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Reporting of Domestic Violence and Sexual Assault by Nonstrangers to the Police, Final Report

NCJ Number
Date Published
March 2005
41 pages
Using data from the National Violence Against Women Survey, this study examined the effects of gender and social relationship on police notification for physical and sexual assault, as well as the change of reporting patterns over time.
Research has found that violence, in general, is often unreported. Domestic violence and sexual assault in particular are incidences of violence hidden from society’s view and are typically not reported to the police. It is important to determine whether domestic violence and sexual assaults are less likely than other forms of violence to be reported to the police. Utilizing data from a sample of 6,291 physical assaults and 1,787 sexual assaults from the National Violence Against Women Survey for 1995 to 1996, this study, supported by the U.S. Department of Justice, National Institute of Justice examined the effects of the gender of the victim and offender and their relationship to each other on whether sexual and physical assaults were reported to the police. In addition, it examined the reasons victims provided for not reporting assaults and if reporting patterns changed over time. Results from the study indicate: (1) victims were almost twice as likely to report incidents as third parties, but only about one out of four incidents were reported; (2) less than a quarter of the incidents involved a sexual assaults; (3) victims were less likely to have been assaulted by other family members than by partners, strangers, and other known offenders; (4) the most common reason victims gave for not reporting the assault was that it was too minor; and (5) two-thirds of the incidents occurred since 1980. In summation, theoretical discussions that emphasize inhibitions about reporting family members or barriers to women cannot explain the reporting patterns that are observed in this study. References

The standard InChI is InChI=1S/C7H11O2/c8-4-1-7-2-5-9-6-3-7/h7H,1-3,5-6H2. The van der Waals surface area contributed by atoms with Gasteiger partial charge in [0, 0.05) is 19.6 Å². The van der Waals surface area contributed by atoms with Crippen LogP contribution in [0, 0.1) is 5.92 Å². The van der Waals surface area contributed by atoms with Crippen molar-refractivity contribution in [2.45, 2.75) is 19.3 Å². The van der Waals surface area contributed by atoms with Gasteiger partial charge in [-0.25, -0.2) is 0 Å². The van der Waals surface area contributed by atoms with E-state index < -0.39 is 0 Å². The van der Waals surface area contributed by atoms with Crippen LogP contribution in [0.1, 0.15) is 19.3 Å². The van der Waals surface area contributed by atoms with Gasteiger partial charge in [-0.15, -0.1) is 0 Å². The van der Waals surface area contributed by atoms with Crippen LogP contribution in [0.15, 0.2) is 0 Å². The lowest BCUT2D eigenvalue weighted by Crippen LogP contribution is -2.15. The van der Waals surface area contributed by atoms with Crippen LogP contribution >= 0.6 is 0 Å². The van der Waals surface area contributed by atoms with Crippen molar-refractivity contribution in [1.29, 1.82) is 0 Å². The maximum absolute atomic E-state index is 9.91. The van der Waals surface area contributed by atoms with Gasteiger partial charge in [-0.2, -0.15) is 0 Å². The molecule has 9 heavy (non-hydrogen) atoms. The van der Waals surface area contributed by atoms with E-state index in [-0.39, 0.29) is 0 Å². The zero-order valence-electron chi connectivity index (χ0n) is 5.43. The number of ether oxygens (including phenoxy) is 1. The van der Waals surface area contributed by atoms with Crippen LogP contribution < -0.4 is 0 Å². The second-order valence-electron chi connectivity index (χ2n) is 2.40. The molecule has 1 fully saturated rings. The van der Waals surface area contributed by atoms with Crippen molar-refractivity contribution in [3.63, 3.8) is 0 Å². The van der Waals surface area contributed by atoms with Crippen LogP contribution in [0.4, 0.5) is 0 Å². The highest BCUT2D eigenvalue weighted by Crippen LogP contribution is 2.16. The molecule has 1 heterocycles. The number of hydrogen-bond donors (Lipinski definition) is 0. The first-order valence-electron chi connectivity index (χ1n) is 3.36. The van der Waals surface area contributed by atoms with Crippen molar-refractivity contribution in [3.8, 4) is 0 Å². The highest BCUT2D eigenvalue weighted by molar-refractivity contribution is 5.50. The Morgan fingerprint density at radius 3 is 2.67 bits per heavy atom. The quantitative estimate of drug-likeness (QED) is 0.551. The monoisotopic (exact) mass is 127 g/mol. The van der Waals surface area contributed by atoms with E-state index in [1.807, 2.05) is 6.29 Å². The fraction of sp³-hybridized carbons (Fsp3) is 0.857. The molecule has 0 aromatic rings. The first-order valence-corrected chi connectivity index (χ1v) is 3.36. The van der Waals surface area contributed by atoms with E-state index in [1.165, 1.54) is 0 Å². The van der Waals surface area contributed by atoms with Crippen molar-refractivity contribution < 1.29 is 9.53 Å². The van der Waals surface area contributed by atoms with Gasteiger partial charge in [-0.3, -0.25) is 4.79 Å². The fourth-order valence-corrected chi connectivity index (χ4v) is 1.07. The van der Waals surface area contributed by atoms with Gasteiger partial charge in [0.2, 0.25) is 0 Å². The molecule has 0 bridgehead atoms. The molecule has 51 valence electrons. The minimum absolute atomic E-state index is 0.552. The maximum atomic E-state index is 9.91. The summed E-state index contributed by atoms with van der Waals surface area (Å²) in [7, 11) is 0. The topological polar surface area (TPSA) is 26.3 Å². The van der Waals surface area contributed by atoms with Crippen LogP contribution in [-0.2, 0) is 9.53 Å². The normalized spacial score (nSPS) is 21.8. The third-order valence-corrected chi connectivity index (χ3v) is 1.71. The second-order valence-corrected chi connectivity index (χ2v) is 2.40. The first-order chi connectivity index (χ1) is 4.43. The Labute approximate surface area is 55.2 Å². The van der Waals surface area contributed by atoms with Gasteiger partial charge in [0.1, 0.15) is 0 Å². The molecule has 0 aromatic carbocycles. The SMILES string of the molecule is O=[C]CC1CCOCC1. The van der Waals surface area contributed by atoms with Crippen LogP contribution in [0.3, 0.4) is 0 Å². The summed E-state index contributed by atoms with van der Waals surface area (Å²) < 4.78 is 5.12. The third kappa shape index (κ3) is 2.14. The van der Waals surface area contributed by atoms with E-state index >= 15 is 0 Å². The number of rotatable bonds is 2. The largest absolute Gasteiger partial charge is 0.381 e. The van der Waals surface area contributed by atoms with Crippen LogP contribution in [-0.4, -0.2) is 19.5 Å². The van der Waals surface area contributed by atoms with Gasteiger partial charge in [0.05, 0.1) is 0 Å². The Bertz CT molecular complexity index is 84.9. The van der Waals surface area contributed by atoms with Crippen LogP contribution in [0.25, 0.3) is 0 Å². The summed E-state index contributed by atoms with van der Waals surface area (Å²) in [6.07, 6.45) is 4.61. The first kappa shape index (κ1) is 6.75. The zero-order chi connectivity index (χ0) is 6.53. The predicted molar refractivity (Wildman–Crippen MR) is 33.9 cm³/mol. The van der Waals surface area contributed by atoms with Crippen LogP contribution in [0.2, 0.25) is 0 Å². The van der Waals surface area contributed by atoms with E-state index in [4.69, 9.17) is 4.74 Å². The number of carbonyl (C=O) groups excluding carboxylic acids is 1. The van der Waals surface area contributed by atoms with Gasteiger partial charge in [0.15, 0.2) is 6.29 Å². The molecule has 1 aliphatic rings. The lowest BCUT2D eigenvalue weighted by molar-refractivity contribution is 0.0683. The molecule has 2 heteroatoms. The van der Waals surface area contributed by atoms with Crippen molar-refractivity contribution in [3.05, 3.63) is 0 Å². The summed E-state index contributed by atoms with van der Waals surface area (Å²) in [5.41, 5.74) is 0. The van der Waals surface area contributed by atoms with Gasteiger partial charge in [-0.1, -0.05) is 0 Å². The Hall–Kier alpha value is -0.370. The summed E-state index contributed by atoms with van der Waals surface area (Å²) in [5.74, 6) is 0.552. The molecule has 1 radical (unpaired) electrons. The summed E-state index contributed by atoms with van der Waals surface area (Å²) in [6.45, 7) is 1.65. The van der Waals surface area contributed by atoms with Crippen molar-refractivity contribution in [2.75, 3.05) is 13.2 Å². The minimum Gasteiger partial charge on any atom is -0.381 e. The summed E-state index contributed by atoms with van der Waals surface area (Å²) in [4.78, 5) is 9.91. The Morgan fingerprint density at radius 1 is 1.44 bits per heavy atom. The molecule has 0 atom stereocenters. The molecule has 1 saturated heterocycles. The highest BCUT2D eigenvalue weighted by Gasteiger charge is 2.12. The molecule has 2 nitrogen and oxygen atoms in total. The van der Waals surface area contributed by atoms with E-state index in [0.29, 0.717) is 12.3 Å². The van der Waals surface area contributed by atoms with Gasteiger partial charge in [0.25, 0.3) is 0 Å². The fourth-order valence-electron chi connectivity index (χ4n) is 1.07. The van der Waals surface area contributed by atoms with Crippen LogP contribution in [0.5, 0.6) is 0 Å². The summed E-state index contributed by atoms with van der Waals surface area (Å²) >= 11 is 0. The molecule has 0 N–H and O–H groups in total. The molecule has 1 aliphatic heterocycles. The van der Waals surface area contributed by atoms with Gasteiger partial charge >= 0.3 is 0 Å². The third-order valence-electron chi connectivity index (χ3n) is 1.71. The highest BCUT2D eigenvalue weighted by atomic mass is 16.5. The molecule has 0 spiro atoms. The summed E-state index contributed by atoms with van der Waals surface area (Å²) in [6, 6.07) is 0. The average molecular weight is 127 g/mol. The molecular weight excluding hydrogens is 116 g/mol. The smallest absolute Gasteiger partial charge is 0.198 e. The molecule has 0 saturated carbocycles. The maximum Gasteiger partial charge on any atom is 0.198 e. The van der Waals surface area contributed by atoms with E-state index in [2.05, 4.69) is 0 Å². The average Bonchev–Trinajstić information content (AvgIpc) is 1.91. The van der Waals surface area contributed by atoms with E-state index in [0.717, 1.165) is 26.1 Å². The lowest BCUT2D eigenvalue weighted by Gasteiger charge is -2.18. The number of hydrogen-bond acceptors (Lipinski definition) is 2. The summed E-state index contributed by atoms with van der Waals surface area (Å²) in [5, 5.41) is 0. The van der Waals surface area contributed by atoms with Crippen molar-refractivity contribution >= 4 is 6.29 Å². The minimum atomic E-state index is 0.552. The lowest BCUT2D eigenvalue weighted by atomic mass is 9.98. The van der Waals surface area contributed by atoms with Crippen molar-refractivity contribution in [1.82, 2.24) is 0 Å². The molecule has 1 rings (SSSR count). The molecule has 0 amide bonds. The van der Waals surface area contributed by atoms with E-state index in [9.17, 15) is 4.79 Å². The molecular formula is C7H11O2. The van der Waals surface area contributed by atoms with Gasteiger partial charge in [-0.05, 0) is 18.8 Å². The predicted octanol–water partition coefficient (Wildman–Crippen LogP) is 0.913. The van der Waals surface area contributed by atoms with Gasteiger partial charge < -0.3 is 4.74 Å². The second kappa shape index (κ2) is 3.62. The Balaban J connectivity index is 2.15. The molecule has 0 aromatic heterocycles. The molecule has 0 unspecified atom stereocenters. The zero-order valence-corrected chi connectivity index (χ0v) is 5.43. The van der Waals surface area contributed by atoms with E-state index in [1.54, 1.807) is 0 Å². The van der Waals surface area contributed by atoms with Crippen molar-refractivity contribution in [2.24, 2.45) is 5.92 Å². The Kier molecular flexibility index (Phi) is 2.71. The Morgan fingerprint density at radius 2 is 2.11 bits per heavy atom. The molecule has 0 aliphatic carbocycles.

Date Published: March 1, 2005